Resist Oppression? I don’t think that means what you think it means

I like those new “fight oppression” T-shirts that are popular nowadays, complete with that swashbuckling little oppression-fighting dynamo, Inigo Montoya, from the movie The Princess Bride. 

Those whacky kids. They may hate their thighs; wax their backs; and self-inflict inflamed, steel-capped lip and nose boils while keeping a dermatologist on speed-dial for zit emergencies – but they somehow find it within themselves to give a darn about a fictional orphan’s vendetta against a six-fingered villain.

Personally, I could have done without the blatant commercialism and Che product placement, but then, I’m not much of a tea drinker. The point is that an earnest, righteous, Inigo T-shirt really makes a statement – Probably something along these lines: “After my manicure and latte I’m going to go resist some oppression!”

I’m ecstatic. Really. And grateful. Nobody loves plucky, indomitable movie characters more than me. But isn’t it sad that these young millennials have obviously scoured the history of the former century – with its defining struggle against totalitarianism – and they couldn’t find one honest-to-goodness, in-the-flesh, oppression-fighting hero?

George W. Bush once said that “Everywhere that freedom stirs, let tyrants fear.” Nice words, but apparently it’s only true in the moves, and liberty just isn’t that important to real people.

Take the thousands of college students during the Hungarian Revolution. Obviously they greeted the Soviet tanks, docilely donned the shackles, and probably even thanked Uncle Joe for giving them a future without all that uncertain and challenging liberty and self-determination claptrap. 

 

 Ditto a decade later in Czechoslovakia.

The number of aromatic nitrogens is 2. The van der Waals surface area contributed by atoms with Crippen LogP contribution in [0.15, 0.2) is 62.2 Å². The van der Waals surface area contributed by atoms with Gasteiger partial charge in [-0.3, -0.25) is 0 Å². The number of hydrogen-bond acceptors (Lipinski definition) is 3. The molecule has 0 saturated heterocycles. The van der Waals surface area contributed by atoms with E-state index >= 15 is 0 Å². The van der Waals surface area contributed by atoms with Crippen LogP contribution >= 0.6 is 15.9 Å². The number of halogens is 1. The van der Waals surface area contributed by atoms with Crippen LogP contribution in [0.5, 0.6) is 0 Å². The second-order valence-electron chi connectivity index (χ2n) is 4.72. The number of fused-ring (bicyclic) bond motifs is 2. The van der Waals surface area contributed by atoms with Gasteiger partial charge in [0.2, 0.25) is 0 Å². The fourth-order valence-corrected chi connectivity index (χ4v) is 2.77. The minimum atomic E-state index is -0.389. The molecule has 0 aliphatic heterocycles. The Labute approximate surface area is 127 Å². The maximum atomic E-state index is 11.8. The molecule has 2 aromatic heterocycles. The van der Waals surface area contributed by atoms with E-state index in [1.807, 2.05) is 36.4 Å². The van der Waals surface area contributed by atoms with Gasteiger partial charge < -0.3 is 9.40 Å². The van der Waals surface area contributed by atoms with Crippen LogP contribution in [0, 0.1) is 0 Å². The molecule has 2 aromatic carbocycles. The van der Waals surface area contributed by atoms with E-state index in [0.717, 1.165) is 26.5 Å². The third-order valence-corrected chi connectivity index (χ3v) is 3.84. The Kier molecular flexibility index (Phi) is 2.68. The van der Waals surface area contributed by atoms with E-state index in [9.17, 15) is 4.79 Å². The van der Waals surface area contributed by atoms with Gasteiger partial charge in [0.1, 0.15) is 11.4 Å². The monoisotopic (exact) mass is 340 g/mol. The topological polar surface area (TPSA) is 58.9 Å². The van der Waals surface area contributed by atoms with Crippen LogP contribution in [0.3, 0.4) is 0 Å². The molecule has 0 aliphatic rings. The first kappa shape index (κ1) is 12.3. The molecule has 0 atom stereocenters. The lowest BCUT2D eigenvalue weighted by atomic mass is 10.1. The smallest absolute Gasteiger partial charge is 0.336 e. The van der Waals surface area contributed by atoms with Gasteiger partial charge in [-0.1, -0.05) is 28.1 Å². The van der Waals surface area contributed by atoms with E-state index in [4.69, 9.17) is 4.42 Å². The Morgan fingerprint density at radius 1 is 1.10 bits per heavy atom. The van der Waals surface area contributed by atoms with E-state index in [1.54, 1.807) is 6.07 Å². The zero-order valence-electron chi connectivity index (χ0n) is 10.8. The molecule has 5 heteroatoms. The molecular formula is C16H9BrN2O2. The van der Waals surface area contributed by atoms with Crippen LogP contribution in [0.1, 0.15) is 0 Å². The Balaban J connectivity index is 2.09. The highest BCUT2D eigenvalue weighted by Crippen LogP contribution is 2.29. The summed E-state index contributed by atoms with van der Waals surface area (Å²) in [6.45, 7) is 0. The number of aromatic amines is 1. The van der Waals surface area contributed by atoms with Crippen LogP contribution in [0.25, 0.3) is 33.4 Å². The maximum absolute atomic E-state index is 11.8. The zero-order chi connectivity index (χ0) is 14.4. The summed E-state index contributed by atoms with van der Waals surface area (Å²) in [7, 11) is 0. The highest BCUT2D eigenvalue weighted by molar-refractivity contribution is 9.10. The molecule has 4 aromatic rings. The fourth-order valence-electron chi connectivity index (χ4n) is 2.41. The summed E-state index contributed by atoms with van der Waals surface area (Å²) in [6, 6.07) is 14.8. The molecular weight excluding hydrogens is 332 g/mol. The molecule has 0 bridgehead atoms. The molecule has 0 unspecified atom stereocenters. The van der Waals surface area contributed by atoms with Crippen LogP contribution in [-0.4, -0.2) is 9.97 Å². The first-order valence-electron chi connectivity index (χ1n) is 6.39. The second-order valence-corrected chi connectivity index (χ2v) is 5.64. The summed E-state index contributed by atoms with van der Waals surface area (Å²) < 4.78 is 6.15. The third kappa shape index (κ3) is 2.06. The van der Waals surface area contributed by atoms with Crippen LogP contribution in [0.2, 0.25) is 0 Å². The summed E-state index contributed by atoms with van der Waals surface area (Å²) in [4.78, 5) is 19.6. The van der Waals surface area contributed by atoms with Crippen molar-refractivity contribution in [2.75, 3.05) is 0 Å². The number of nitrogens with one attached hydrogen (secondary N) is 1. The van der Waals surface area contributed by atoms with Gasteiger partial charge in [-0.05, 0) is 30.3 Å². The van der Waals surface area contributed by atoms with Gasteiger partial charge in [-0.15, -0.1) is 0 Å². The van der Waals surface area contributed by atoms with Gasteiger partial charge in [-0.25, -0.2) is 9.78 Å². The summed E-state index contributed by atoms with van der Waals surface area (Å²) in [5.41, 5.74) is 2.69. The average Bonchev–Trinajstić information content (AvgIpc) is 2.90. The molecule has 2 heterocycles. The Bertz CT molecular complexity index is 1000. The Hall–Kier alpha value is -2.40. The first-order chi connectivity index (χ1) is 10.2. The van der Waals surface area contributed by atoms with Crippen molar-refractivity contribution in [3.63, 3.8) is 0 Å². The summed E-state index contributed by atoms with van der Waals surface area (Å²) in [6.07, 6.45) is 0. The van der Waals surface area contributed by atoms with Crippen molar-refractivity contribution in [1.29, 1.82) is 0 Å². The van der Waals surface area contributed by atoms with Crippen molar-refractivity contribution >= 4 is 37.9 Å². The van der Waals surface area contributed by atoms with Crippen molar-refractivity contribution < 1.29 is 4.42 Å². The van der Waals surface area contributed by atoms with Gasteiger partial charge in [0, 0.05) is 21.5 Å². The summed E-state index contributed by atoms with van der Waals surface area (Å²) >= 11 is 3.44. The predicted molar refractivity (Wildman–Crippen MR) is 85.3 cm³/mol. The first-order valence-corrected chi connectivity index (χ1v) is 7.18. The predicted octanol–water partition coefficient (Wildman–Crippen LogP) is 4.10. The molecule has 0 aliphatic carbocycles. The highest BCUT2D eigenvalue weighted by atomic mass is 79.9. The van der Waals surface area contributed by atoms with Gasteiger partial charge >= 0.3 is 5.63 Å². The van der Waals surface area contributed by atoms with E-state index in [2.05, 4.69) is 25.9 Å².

And I don’t know why the Soviet puppets in East Germany even bothered to build the Berlin wall. The East Germans felt so safe and secure in their communist straitjackets, they would never even think of trying to escape. In fact they probably just built the wall to keep the westerners out. 

Yes, I’m sure millions of Eastern European youth in the 1960s flaunted their communist harnesses with pride, never yearning for the liberty of their western counterparts – American boys and girls who never praised their Marxist wardens while vilifying their own blood-bought freedom. And who never treasonously sided with Mao-backed communist invaders as America struggled with South Vietnam against conquest, tyranny, re-education camps, firing squads, and killing fields.

It is indeed regrettable, but in the dearth of even one real-life hero, Inigo provides an adequate, albeit fictional, role model. And we’re lucky today’s youth would never buy into leftist propaganda, which teaches that “resist oppression” really means “honor oppressors.” And they would never be tricked into glorifying and honoring mass murderers like Joseph Stalin, Mao Zedong, or Fidel Castro and his weasely little scum-rot cowardly rah-rah boy hit man, Che Guevara. 

Hey…. Wait a minute….

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